'Gerontion' by Thomas Stearns Eliot
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Thou hast nor youth nor age
But as it were an after dinner sleep
Dreaming of both.
Here I am, an old man in a dry month,
Being read to by a boy, waiting for rain.
I was neither at the hot gates
Nor fought in the warm rain
Nor knee deep in the salt marsh, heaving a cutlass,
Bitten by flies, fought.
My house is a decayed house,
And the jew squats on the window sill, the owner,
Spawned in some estaminet of Antwerp,
Blistered in Brussels, patched and peeled in London.
The goat coughs at night in the field overhead;
Rocks, moss, stonecrop, iron, merds.
The woman keeps the kitchen, makes tea,
Sneezes at evening, poking the peevish gutter.
I an old man,
A dull head among windy spaces.
Signs are taken for wonders. "We would see a sign":
The word within a word, unable to speak a word,
Swaddled with darkness. In the juvescence of the year
Came Christ the tiger
In depraved May, dogwood and chestnut, flowering Judas,
To be eaten, to be divided, to be drunk
Among whispers; by Mr. Silvero
With caressing hands, at Limoges
Who walked all night in the next room;
By Hakagawa, bowing among the Titians;
By Madame de Tornquist, in the dark room
Shifting the candles; Fraulein von Kulp
Who turned in the hall, one hand on the door. Vacant shuttles
Weave the wind. I have no ghosts,
An old man in a draughty house
Under a windy knob.
After such knowledge, what forgiveness? Think now
History has many cunning passages, contrived corridors
And issues, deceives with whispering ambitions,
Guides us by vanities. Think now
She gives when our attention is distracted
And what she gives, gives with such supple confusions
That the giving famishes the craving. Gives too late
What's not believed in, or if still believed,
In memory only, reconsidered passion. Gives too soon
Into weak hands, what's thought can be dispensed with
Till the refusal propagates a fear. Think
Neither fear nor courage saves us. Unnatural vices
Are fathered by our heroism. Virtues
Are forced upon us by our impudent crimes.
These tears are shaken from the wrath-bearing tree.
The tiger springs in the new year. Us he devours. Think at last
We have not reached conclusion, when I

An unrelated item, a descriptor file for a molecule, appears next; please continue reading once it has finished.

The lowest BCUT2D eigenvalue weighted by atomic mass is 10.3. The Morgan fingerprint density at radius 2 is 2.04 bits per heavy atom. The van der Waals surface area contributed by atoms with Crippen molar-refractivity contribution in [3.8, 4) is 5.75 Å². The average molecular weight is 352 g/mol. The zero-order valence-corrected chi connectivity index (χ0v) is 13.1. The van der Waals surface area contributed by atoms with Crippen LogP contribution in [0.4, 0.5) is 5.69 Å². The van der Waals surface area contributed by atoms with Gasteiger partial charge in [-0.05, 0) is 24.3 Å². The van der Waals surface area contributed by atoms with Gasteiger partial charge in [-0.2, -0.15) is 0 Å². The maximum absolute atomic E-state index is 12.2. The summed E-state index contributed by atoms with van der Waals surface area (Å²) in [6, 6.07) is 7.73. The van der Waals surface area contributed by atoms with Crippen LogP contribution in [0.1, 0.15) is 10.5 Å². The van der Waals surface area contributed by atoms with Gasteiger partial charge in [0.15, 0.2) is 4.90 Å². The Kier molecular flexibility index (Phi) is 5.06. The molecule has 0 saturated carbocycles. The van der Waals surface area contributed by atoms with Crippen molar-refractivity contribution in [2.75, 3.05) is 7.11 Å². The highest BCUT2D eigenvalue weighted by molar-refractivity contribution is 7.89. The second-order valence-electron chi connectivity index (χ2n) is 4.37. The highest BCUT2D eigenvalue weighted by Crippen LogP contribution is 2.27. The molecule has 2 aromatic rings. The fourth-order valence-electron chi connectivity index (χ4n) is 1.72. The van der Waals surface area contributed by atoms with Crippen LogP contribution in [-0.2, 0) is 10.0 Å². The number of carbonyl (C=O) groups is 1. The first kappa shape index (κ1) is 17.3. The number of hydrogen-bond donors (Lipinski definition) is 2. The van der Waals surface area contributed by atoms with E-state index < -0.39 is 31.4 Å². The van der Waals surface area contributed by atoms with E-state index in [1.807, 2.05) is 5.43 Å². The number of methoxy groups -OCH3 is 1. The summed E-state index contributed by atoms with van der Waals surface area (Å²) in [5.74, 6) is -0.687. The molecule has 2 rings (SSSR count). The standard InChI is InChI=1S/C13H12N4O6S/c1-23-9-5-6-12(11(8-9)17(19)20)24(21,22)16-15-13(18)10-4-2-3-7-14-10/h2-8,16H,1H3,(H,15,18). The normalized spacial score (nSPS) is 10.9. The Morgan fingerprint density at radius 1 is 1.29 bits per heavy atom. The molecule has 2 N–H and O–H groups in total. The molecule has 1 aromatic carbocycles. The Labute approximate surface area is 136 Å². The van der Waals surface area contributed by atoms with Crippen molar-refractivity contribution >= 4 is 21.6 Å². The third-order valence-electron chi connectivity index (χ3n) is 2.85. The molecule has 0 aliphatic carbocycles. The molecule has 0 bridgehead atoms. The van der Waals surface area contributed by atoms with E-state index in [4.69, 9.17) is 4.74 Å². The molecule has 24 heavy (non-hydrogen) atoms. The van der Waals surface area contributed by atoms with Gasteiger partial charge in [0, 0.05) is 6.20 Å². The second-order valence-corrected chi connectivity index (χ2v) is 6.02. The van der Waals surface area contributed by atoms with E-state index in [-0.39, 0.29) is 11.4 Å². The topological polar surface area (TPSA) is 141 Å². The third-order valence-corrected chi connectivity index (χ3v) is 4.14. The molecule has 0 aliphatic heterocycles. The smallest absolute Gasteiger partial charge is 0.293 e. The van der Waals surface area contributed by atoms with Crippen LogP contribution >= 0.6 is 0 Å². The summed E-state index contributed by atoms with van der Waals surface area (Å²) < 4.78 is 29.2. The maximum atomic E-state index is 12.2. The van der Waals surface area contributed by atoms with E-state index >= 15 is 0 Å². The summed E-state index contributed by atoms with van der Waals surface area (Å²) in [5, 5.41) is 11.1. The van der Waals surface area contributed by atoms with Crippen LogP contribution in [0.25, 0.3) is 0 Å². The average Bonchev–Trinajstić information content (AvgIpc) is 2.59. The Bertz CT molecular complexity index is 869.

Stiffen in a rented house. Think at last
I have not made this show purposelessly
And it is not by any concitation
Of the backward devils.
I would meet you upon this honestly.
I that was near your heart was removed therefrom
To lose beauty in terror, terror in inquisition.
I have lost my passion: why should I need to keep it
Since what is kept must be adulterated?
I have lost my sight, smell, hearing, taste and touch:
How should I use it for your closer contact?
These with a thousand small deliberations
Protract the profit of their chilled delirium,
Excite the membrane, when the sense has cooled,
With pungent sauces, multiply variety
In a wilderness of mirrors. What will the spider do,
Suspend its operations, will the weevil
Delay? De Bailhache, Fresca, Mrs. Cammel, whirled
Beyond the circuit of the shuddering Bear
In fractured atoms. Gull against the wind, in the windy straits
Of Belle Isle, or running on the Horn,
White feathers in the snow, the Gulf claims,
And an old man driven by the Trades
To a sleepy corner.
Tenants of the house,
Thoughts of a dry brain in a dry season.
Editor 1 Interpretation
Gerontion: A Literary Masterpiece
Gerontion is a classic poem written by the renowned poet, T.S. Eliot, in 1920. This poem is a complex work of literature that speaks about the disillusionment and despair of the modern world, particularly the aftermath of World War I. Eliot's poetic language, use of symbolism, and allusions to classical literature make this poem a masterpiece of modernist poetry.
The poem opens with the title character, Gerontion, sitting in his room, surrounded by memories of his past. The first line of the poem, "Here I am, an old man in a dry month," sets the tone for the rest of the poem. The speaker is feeling isolated, alone, and disconnected from the world around him. The image of an old man in a dry month creates a sense of emptiness and desolation, setting up the theme of the poem.
The use of the first person narrative in Gerontion creates a sense of intimacy between the speaker and the reader. The reader is drawn into the speaker's world and is able to see the world through his eyes. This allows the reader to experience the speaker's emotions and feelings, which are central to the poem.
One of the most striking features of Gerontion is Eliot's use of symbolism. Throughout the poem, Eliot employs a variety of symbols to represent the decay and disillusionment of the modern world. For example, the "smoke" that rises from the "ashes" in the first stanza symbolizes the destruction and devastation caused by the war. The "broken Coriolanus" in the second stanza represents the downfall of a hero, while the "Hesperus" in the third stanza symbolizes the decline of civilization.
In addition to the use of symbolism, Eliot also makes use of allusions to classical literature. The references to Shakespeare, Dante, and the Bible in Gerontion add depth and complexity to the poem. These allusions create a bridge between the past and the present, highlighting the continuity of human experience across time.